New Pap smear schedule led to fewer chlamydia tests, new study suggests

July 20, 2015, University of Michigan Health System

It's a tale of two tests: one for early signs of cervical cancer, the other for a sexually transmitted disease. But a new study suggests that a change in the recommended schedule for one may have dramatically lowered the chances that young women would get the other.

Results published by a University of Michigan team shows the unintended consequences of changes to national health test guidelines: the potential for doctors to fall behind on ordering other tests that screen for serious health problems.

In this case, the two tests are Pap smears and screens for the most common : . If undiagnosed, chlamydia can leave women in pain, infertile or unable to have a successful pregnancy.

Until six years ago, recommendations for most women under age 25 called for Pap smears earlier and more often, and once they were sexually active. Doctors could take samples during the same pelvic exam. But the Pap smear schedule for young women changed in 2009, removing annual tests before age 21 to reduce the chance of unneeded follow-up tests.

"With the change in screening, we wanted to see if there were other implications, and indeed a decrease in chlamydia screening occurred even though the number of visits by young women was about the same," says U-M Medical School Department of Family Medicine lecturer Allison Ursu, M.D., the lead author of the new paper in Annals of Family Medicine.

She and her colleagues looked at the tests given to sexually active young women aged 16 to 21 years with no chlamydia symptoms who came to U-M's five family medicine clinics in the year before the new Pap test guideline and two years later. Those in the earlier group were nearly 14 times more likely to get a chlamydia test than those seen later, even though there was no drop in clinic visits by such patients.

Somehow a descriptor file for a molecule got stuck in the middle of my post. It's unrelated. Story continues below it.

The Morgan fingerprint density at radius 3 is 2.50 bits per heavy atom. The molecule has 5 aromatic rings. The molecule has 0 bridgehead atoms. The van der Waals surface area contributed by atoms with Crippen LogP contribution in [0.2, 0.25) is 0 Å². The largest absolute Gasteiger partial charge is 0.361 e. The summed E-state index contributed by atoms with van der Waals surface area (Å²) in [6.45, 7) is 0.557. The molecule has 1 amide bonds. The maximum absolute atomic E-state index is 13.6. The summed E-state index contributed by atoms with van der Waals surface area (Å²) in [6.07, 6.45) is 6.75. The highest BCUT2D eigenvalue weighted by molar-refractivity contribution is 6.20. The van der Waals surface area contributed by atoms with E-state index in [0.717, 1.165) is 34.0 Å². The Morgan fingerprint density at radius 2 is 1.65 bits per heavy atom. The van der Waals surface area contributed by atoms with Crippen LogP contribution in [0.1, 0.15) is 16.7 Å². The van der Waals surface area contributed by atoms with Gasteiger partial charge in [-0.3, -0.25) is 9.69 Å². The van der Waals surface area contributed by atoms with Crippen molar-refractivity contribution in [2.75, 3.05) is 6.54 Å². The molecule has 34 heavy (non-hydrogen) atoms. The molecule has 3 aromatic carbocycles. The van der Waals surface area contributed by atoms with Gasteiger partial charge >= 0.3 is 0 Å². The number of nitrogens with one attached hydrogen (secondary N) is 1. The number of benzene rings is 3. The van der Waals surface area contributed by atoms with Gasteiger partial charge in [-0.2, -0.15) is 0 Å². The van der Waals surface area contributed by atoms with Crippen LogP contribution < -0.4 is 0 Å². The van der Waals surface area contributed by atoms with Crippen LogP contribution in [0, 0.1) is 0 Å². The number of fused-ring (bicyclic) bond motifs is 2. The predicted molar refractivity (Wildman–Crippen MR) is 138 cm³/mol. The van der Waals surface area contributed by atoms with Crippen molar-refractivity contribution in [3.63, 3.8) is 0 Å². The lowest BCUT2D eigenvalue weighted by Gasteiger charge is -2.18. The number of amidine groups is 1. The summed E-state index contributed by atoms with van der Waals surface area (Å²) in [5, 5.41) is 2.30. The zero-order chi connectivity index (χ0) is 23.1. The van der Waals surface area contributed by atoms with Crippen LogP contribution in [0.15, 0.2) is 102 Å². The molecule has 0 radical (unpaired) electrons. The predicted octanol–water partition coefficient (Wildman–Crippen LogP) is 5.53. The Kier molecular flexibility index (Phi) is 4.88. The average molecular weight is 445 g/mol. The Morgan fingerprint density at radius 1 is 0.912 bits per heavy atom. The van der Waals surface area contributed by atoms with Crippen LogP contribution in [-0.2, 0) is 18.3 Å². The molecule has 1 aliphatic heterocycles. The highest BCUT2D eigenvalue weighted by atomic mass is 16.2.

The five clinics have since added a reminder into their shared computer system to prompt doctors to order a chlamydia test once a year for sexually active, asymptomatic young women. A urine test for chlamydia is also available, so doctors don't need to perform a pelvic exam.

The sharp drop in testing at the U-M clinics suggests that the Pap smear guideline change could have had the same effect elsewhere. The team hopes their findings will prompt other primary care clinics to assess whether they need to pay attention to ensuring is done on time, even if it's not paired with a Pap test.

Their results showed that a U-M family medicine clinics, the two were performed together 60 percent of the time before the guideline change, but only 10 percent of the time two years later.

Says Ursu, "The clinical framework of the visit shifts when we're not doing a pelvic exam, and the things we're thinking about are different."

Need for better attention to chlamydia testing

Annual chlamydia tests are recommended for all sexually active young women under age 25, because the disease can be silent for years and can be transmitted by partners symptoms. Early detection and treatment with antibiotics can prevent long-term effects such as pelvic inflammatory disease that can affect the fallopian tubes and lead to infertility or ectopic pregnancy.

The state of Michigan recently approved expedited partner therapy, which allows doctors to prescribe antibiotics to the partner of a patient who screens positive for chlamydia even if they're not seen in the same clinic.

National data show that only about two of every five nationwide get screened for chlamydia on the recommended schedule.

Guidelines for screening tests are set by national groups for particular medical specialties, based on the latest evidence from research that balances benefit and potential for harm. It can take time for doctors nationwide to begin following guidelines, and some may choose to go against them for other reasons. But insurance companies usually pay for screening tests recommended by major specialty groups.

But new computer systems increasingly in use at clinics can be set to prompt medical assistants, doctors and nurses during a visit for the tests recommended for each patient.